Targeting ALK-Positive NSCLC

CURELung Cancer Special Issue 2024

This special issue of CURE Lung Cancer takes a deeper dive into ALK-positive non-small cell lung cancer.

Image of a man in a light gray suit with black hair on the sides of his head.

In this special issue of CURE, we examine some of the latest developments in the treatment of ALK-positive non-small cell lung cancer (NSCLC). This subtype of lung cancer, representing about 5% of NSCLC diagnoses, is characterized by a fusion of the anaplastic lymphoma kinase, or ALK gene, and has seen impressive advancements in recent years. Since the protein encoded by the ALK fusion gene is unique to the cancer cells, it can be targeted specifically with drugs that inhibit its enzymatic activity.

There are approximately 10,000 new cases of ALK-positive NSCLC each year, with an average survival of seven years and approximately 70,0000 patients with the disease currently living in the United States. And, there are between 90 and 100 clinical trials in the United States and the European Union allowing patients with ALK-positive NSCLC, Dr. Ken Culver, director of research and clinical affairs for ALK Positive, tells CURE.

Alecensa (alectinib) was initially approved by the Food and Drug Administration in 2015 for the treatment of ALK-positive NSCLC that had metastasized, or spread to other areas of the body, and progressed on targeted therapy Xalkori (crizotinib). Findings from the phase 3 ALINA trial have shown that treatment with Alecensa reduced the risk of death or disease recurrence by 76% when compared with platinum-based chemotherapy in patients with stage 1B to 3A ALK-positive NSCLC.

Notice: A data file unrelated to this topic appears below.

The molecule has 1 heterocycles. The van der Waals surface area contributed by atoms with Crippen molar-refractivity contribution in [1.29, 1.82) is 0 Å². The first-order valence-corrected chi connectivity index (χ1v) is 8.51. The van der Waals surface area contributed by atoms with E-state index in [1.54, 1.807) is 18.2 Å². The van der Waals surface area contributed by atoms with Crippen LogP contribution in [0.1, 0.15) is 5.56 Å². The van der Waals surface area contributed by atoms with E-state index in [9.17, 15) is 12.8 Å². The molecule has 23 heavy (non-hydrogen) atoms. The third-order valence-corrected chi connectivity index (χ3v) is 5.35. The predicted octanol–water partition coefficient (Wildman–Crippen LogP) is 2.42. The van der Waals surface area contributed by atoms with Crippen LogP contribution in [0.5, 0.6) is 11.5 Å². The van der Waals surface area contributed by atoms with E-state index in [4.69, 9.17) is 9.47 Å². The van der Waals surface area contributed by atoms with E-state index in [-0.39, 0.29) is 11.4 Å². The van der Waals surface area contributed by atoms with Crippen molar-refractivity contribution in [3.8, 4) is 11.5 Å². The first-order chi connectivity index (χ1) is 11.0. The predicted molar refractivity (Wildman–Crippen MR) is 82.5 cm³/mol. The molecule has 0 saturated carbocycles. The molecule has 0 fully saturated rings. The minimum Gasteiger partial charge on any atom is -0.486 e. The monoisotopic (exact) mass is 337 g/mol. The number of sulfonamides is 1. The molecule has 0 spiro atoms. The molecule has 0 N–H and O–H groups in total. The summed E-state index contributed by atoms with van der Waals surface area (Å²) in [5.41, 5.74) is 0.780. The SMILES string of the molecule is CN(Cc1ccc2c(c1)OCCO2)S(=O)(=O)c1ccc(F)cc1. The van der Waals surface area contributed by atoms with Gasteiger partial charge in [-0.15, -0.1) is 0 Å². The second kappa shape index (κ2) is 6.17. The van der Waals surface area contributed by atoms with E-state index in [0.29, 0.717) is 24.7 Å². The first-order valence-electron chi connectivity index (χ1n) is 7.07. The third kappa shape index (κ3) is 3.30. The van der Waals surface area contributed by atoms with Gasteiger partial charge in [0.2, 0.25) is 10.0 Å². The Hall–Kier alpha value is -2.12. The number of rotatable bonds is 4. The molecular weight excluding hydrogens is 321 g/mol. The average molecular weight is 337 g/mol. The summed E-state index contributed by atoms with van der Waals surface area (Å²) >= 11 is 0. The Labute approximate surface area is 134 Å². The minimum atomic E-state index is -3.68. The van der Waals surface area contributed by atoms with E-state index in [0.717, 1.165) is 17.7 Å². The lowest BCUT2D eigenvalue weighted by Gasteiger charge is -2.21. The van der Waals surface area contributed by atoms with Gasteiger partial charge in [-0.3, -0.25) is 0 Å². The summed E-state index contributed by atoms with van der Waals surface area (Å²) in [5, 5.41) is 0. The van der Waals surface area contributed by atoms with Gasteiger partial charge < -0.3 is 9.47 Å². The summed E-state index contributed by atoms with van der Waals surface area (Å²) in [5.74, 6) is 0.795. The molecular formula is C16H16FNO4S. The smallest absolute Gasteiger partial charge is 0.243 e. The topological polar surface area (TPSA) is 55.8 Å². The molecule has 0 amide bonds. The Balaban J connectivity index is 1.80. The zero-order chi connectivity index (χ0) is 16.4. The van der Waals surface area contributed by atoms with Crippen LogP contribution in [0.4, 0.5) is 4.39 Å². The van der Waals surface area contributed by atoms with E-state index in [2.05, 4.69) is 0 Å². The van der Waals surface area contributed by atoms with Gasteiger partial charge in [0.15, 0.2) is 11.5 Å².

More CURE® coverage of ALK-positive NSCLC:

Other research has demonstrated a postsurgical benefit from Xalkori-based therapy among patients with operable disease, with authors of one retrospective study writing that their findings “confirmed the effective and feasible therapeutic approach of postoperative targeted therapy” for patients with ALK-positive NSCLC. Researchers are also calling for therapies to become even more specific in order to target subtypes of ALK-positive NSCLC.

“Finding those differences and leveraging the advantage is really key to the future,” says Dr. Stephen Liu of Georgetown University's Lombardi Comprehensive Cancer Center.

With advancements in ALK-targeting treatments making waves in the oncology world, patients are experiencing extended survival and improved outcomes. Research continues to propel progress forward, with ongoing clinical trials and novel treatments on the horizon.

READ FEATURE: ALK-Positive Lung Cancer in Focus

As we navigate the complexities of cancer treatment and care, it is essential to recognize the integral role of research and innovation in driving progress. The field of oncology continually witnesses rapid evolution, offering new avenues of hope for patients and their loved ones. While challenges persist, so do creativity and the next generations of clinical trials and ultimately more successful options for patients.



Professor of Medicine Chair, Department of Breast Medical Oncology
The University of Texas MD Anderson Cancer Center

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